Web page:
PeaweevilsÂ are small, brown to gray beetle about 3-5mm long with long markings on their backs. They have wings and can fly to nearby plants.Â
Adult Pea weevil (left)-University of Idaho, Adults emerging from peas (right)-South Australian Research & Development Institute
The larvae are cream coloured and about 3mm long. Eggs are small, thin and yellow.
Eggs on pods (left), Larvae (all stages) (right)-photos South Australian Research & Development Institute
Habitat & Lifecycle
They are found in Canada, United States, South America and Australia. They overwinter as adults with the peas, in your storage bin or pea debris left in the garden. In the spring they lay their yellow eggs on the pea pods. Once the eggs hatch the larvae bores a hole into the pod and feed on the peas. They pupate in the summer inside a pea and hatch into the weevil. They can hatch in your storaged bins as well.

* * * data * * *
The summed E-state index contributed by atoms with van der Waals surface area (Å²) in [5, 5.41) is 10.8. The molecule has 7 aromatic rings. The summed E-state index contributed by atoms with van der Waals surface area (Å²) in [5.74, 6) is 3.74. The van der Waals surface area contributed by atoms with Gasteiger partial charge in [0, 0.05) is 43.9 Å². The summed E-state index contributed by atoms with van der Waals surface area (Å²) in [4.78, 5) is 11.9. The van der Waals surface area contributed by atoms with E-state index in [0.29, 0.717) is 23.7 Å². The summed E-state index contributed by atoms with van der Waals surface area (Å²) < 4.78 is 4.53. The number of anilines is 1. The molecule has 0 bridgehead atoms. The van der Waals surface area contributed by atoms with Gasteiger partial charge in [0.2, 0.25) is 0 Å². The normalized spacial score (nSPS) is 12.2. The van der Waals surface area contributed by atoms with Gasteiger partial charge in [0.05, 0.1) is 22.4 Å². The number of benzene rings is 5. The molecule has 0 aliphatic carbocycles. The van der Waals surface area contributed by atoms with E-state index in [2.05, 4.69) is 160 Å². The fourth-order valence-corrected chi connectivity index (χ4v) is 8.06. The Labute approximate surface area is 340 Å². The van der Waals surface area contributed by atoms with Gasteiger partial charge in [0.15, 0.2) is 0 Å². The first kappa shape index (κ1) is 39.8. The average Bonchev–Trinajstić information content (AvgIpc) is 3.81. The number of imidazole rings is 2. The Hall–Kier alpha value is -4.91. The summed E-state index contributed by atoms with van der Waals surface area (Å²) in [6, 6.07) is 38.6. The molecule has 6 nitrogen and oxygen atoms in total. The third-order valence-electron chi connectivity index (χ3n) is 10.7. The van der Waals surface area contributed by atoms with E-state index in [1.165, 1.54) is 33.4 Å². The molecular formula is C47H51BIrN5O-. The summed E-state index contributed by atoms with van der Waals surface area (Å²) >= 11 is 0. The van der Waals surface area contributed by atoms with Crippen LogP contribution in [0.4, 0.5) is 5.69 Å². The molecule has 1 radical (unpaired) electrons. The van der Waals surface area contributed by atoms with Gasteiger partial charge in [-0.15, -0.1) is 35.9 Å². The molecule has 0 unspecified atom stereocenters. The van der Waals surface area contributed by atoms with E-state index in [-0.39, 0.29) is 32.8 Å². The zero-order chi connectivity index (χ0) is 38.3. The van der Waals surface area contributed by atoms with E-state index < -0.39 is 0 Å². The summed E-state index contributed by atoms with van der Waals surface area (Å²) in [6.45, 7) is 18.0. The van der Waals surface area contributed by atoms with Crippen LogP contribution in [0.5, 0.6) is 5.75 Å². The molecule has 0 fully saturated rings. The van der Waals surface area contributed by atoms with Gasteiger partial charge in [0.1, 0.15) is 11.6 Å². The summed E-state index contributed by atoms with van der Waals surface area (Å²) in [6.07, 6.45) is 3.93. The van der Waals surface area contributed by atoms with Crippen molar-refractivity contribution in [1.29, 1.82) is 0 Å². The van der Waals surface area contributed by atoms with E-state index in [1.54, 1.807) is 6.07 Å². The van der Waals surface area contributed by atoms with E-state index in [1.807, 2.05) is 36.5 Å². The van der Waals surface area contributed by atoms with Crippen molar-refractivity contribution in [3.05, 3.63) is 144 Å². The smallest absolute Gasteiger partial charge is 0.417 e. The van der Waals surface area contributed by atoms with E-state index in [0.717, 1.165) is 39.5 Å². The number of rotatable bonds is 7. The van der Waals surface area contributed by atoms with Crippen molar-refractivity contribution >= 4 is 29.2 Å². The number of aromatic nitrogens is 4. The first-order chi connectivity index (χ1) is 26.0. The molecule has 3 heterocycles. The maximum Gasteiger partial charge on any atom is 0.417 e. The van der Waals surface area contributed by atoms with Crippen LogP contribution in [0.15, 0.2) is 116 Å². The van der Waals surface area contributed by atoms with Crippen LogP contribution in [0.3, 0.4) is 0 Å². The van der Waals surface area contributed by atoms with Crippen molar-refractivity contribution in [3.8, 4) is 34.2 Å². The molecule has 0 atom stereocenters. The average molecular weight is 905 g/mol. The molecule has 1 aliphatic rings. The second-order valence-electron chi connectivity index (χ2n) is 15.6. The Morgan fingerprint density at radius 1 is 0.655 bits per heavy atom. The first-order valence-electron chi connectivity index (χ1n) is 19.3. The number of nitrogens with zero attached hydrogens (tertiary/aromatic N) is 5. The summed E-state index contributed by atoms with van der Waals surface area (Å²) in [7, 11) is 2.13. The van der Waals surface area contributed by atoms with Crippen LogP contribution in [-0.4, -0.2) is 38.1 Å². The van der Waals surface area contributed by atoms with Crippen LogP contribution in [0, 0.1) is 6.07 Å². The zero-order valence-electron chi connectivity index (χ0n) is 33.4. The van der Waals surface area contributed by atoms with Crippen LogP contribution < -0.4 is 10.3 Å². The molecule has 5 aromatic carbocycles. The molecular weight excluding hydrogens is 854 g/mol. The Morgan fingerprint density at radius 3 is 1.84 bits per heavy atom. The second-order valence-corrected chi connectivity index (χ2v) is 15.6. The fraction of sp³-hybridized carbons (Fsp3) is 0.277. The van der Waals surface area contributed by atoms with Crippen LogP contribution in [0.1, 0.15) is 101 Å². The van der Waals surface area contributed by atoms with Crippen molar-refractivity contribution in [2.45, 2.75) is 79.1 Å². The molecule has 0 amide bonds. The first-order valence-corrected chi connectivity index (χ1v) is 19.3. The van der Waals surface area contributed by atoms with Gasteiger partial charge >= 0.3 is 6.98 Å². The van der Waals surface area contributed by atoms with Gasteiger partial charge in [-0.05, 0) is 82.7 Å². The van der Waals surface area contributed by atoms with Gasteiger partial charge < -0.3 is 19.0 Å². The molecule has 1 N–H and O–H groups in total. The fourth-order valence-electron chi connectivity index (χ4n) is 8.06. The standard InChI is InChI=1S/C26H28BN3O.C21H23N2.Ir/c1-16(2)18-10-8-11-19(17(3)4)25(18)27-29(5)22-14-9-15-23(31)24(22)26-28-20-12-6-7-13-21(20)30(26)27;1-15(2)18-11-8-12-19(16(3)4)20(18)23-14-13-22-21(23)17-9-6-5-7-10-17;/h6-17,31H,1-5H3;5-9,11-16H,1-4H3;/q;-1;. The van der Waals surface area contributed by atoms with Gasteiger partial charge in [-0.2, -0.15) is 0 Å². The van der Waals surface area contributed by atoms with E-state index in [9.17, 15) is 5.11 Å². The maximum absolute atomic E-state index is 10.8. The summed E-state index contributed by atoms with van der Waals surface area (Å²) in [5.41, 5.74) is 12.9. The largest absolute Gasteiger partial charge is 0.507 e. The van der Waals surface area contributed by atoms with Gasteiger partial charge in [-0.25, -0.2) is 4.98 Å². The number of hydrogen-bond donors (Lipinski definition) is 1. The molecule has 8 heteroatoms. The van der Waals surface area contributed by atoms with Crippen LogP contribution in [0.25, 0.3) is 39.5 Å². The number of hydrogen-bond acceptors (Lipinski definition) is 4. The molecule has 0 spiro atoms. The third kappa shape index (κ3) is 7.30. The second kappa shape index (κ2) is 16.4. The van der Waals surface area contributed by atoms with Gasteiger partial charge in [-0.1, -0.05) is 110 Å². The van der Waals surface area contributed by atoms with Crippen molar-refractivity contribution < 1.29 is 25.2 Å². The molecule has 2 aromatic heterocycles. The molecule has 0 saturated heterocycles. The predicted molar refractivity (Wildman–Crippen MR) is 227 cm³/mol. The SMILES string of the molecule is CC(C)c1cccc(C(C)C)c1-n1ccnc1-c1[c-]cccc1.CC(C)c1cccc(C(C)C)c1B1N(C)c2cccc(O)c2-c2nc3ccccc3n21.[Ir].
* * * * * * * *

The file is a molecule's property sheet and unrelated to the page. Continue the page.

Lifecycle-photo University of Illinois
Diet & Damage
They eat peas, broad beans, alfalfa and clover. The adults feed on leaves cutting out notchlike holes on the edges. Sometimes damage is hard to see. Larvae work their way into the pods and eat the peas inside.
1) Hand Pick
Pick the adult weevils from the peas in the early evening. Crush the eggs as you find them on the pods.
2) Plant Wisely
Don’t plant peas near alfalfa or clover since pea weevils are often found among these plants. Plant peas as early as possible to avoid these guys. Peas are a cool weather crop so most can avoid pea weevil infestation.
3) Grow Healty Plants
Plants can usually outgrow these pests if they are healthy and are growing vigorously. If you do find an outbreak remove all the affected plants and burn them.
There are some insect eating birds that eat them. Put bird baths in or around your garden.
5) Biological Insecticides
Rotenone or insecticidal soap sprays.